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date: 15 November 2019

Abstract and Keywords

In the early 20th century, Hermann Gunkel studied the formal and recurring features of the Psalms and classified them into genres still used today, including laments, hymns, and thanksgivings. He also sought to locate the genres in the life of the folk rather than in institutions such as the temple. In the third decade of the 20th century, the communal and cultic setting of the Psalms drew sustained interest from scholars like Sigmund Mowinckel, who focused on the temple setting of the Psalms. This article explores the significance of the psalms in the worship of the temple, including the Jerusalem temple and the temples of the ancient Near East. It also considers the ark of covenant, Psalm 24, and the Psalms in Israel’s three pilgrimage feasts: Passover, Pentecost, and Ingathering. Moreover, the article looks at the association of ancient Near Eastern temples with creation, the importance of the temple liturgy (including the psalms) in furthering the creator’s orderly designs, and divine order.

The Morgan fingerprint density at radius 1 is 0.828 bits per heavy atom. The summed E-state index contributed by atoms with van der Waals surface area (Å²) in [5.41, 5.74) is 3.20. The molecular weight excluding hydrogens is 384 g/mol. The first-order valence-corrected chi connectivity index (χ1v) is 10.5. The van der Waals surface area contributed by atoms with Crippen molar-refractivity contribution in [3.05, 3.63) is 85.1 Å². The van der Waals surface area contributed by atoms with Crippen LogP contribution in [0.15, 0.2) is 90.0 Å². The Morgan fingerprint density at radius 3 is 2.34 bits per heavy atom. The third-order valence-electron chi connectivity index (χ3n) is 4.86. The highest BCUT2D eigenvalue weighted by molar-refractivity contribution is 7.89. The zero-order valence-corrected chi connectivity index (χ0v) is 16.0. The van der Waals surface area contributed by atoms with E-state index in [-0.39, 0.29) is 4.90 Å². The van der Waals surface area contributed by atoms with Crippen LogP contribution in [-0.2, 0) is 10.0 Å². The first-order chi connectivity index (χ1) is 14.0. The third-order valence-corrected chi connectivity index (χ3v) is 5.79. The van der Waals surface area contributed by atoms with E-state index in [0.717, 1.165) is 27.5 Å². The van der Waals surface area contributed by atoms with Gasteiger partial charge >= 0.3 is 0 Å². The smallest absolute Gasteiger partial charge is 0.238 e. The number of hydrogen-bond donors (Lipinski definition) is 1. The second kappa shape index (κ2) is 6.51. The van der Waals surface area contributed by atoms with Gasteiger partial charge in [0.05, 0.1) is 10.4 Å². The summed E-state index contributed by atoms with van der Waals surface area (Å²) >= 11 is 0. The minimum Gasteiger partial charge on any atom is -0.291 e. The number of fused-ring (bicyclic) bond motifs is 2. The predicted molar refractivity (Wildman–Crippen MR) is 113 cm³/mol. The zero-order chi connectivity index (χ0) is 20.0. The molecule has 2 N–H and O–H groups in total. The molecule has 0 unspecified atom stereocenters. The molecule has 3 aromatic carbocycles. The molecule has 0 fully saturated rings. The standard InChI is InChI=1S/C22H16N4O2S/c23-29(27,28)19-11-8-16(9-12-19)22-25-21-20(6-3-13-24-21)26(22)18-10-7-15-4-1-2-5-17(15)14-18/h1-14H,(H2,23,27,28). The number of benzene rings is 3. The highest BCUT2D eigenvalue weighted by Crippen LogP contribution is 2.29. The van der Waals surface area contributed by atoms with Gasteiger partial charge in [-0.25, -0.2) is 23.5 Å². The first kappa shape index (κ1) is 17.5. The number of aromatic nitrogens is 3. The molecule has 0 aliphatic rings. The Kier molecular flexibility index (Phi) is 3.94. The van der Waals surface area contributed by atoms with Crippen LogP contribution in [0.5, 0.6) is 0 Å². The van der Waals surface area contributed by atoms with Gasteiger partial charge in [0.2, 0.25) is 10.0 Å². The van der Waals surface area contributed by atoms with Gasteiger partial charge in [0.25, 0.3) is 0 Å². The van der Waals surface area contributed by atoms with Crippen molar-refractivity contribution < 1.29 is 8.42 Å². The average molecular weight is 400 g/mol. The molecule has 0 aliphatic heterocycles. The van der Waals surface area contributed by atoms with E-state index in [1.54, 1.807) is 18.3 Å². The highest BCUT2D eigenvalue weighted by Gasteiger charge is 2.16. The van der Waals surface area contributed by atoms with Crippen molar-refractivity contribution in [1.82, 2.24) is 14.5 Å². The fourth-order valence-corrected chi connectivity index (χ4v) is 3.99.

Keywords: Psalms, worship, Jerusalem, temples, ancient Near East, Psalm 24, pilgrimage feasts, creation, liturgy, divine order

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